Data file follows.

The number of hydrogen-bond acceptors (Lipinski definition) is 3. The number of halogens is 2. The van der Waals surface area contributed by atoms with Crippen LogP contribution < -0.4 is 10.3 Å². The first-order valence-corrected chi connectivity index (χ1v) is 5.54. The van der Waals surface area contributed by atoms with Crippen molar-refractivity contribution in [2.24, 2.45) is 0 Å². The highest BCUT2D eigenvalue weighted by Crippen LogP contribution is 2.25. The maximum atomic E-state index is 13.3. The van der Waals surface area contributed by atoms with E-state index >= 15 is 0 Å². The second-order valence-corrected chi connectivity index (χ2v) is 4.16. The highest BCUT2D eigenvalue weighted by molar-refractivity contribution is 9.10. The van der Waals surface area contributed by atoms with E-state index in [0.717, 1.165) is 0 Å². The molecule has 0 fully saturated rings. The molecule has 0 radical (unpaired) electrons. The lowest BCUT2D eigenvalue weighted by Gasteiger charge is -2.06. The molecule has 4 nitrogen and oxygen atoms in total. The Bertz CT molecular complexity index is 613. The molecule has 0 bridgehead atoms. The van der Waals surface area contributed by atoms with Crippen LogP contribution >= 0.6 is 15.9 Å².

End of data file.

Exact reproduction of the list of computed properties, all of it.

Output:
The number of hydrogen-bond acceptors (Lipinski definition) is 3. The number of halogens is 2. The van der Waals surface area contributed by atoms with Crippen LogP contribution < -0.4 is 10.3 Å². The first-order valence-corrected chi connectivity index (χ1v) is 5.54. The van der Waals surface area contributed by atoms with Crippen molar-refractivity contribution in [2.24, 2.45) is 0 Å². The highest BCUT2D eigenvalue weighted by Crippen LogP contribution is 2.25. The maximum atomic E-state index is 13.3. The van der Waals surface area contributed by atoms with E-state index >= 15 is 0 Å². The second-order valence-corrected chi connectivity index (χ2v) is 4.16. The highest BCUT2D eigenvalue weighted by molar-refractivity contribution is 9.10. The van der Waals surface area contributed by atoms with E-state index in [0.717, 1.165) is 0 Å². The molecule has 0 fully saturated rings. The molecule has 0 radical (unpaired) electrons. The lowest BCUT2D eigenvalue weighted by Gasteiger charge is -2.06. The molecule has 4 nitrogen and oxygen atoms in total. The Bertz CT molecular complexity index is 613. The molecule has 0 bridgehead atoms. The van der Waals surface area contributed by atoms with Crippen LogP contribution >= 0.6 is 15.9 Å².